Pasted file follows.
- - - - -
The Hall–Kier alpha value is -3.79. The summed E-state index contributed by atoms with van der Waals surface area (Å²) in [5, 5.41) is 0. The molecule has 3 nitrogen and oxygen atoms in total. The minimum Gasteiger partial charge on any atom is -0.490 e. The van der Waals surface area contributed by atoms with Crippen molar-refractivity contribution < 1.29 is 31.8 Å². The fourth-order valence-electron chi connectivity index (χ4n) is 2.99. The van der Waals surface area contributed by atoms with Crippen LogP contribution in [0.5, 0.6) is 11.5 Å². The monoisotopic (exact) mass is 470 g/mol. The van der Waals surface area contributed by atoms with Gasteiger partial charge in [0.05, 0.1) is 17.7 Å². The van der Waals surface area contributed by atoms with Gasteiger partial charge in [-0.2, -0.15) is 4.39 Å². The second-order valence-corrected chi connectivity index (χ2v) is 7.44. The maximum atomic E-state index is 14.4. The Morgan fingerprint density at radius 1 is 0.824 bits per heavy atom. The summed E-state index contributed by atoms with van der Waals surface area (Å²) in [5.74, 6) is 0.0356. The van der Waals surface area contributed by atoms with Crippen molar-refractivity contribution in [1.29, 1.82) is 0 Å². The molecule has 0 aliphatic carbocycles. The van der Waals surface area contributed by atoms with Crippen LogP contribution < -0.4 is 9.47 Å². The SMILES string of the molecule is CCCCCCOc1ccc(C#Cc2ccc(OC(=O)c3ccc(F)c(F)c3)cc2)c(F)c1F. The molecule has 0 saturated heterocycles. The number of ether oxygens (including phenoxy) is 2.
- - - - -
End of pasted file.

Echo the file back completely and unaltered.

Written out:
The Hall–Kier alpha value is -3.79. The summed E-state index contributed by atoms with van der Waals surface area (Å²) in [5, 5.41) is 0. The molecule has 3 nitrogen and oxygen atoms in total. The minimum Gasteiger partial charge on any atom is -0.490 e. The van der Waals surface area contributed by atoms with Crippen molar-refractivity contribution < 1.29 is 31.8 Å². The fourth-order valence-electron chi connectivity index (χ4n) is 2.99. The van der Waals surface area contributed by atoms with Crippen LogP contribution in [0.5, 0.6) is 11.5 Å². The monoisotopic (exact) mass is 470 g/mol. The van der Waals surface area contributed by atoms with Gasteiger partial charge in [0.05, 0.1) is 17.7 Å². The van der Waals surface area contributed by atoms with Gasteiger partial charge in [-0.2, -0.15) is 4.39 Å². The second-order valence-corrected chi connectivity index (χ2v) is 7.44. The maximum atomic E-state index is 14.4. The Morgan fingerprint density at radius 1 is 0.824 bits per heavy atom. The summed E-state index contributed by atoms with van der Waals surface area (Å²) in [5.74, 6) is 0.0356. The van der Waals surface area contributed by atoms with Crippen molar-refractivity contribution in [1.29, 1.82) is 0 Å². The molecule has 0 aliphatic carbocycles. The van der Waals surface area contributed by atoms with Crippen LogP contribution < -0.4 is 9.47 Å². The SMILES string of the molecule is CCCCCCOc1ccc(C#Cc2ccc(OC(=O)c3ccc(F)c(F)c3)cc2)c(F)c1F. The molecule has 0 saturated heterocycles. The number of ether oxygens (including phenoxy) is 2.